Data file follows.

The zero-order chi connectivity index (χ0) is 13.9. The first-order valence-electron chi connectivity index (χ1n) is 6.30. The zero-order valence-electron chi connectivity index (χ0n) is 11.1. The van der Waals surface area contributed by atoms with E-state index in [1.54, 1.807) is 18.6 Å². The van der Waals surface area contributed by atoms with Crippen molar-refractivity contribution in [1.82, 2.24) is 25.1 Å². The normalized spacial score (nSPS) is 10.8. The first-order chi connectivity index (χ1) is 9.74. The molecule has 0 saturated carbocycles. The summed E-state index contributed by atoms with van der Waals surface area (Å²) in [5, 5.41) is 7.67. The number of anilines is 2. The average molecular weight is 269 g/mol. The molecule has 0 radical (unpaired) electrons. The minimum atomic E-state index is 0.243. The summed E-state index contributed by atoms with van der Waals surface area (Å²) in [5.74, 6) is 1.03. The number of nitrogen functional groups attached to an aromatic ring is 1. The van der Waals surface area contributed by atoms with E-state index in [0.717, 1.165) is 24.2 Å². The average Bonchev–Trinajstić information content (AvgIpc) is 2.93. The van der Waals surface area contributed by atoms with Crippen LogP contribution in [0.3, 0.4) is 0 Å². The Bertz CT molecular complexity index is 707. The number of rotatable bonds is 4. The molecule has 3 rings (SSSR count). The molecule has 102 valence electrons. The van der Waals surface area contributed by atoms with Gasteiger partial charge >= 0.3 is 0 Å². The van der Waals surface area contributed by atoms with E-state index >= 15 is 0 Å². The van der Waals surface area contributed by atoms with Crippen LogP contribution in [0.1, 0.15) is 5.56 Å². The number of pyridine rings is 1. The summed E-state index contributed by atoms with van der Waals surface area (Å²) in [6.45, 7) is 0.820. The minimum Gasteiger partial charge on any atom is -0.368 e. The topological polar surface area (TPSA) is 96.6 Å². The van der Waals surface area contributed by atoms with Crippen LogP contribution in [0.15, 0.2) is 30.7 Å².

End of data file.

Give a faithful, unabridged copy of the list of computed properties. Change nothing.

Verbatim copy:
The zero-order chi connectivity index (χ0) is 13.9. The first-order valence-electron chi connectivity index (χ1n) is 6.30. The zero-order valence-electron chi connectivity index (χ0n) is 11.1. The van der Waals surface area contributed by atoms with E-state index in [1.54, 1.807) is 18.6 Å². The van der Waals surface area contributed by atoms with Crippen molar-refractivity contribution in [1.82, 2.24) is 25.1 Å². The normalized spacial score (nSPS) is 10.8. The first-order chi connectivity index (χ1) is 9.74. The molecule has 0 saturated carbocycles. The summed E-state index contributed by atoms with van der Waals surface area (Å²) in [5, 5.41) is 7.67. The number of anilines is 2. The average molecular weight is 269 g/mol. The molecule has 0 radical (unpaired) electrons. The minimum atomic E-state index is 0.243. The summed E-state index contributed by atoms with van der Waals surface area (Å²) in [5.74, 6) is 1.03. The number of nitrogen functional groups attached to an aromatic ring is 1. The van der Waals surface area contributed by atoms with E-state index in [0.717, 1.165) is 24.2 Å². The average Bonchev–Trinajstić information content (AvgIpc) is 2.93. The van der Waals surface area contributed by atoms with Crippen LogP contribution in [0.3, 0.4) is 0 Å². The Bertz CT molecular complexity index is 707. The number of rotatable bonds is 4. The molecule has 3 rings (SSSR count). The molecule has 102 valence electrons. The van der Waals surface area contributed by atoms with Gasteiger partial charge >= 0.3 is 0 Å². The van der Waals surface area contributed by atoms with E-state index >= 15 is 0 Å². The van der Waals surface area contributed by atoms with Crippen LogP contribution in [0.1, 0.15) is 5.56 Å². The number of pyridine rings is 1. The summed E-state index contributed by atoms with van der Waals surface area (Å²) in [6.45, 7) is 0.820. The minimum Gasteiger partial charge on any atom is -0.368 e. The topological polar surface area (TPSA) is 96.6 Å². The van der Waals surface area contributed by atoms with Crippen LogP contribution in [0.15, 0.2) is 30.7 Å².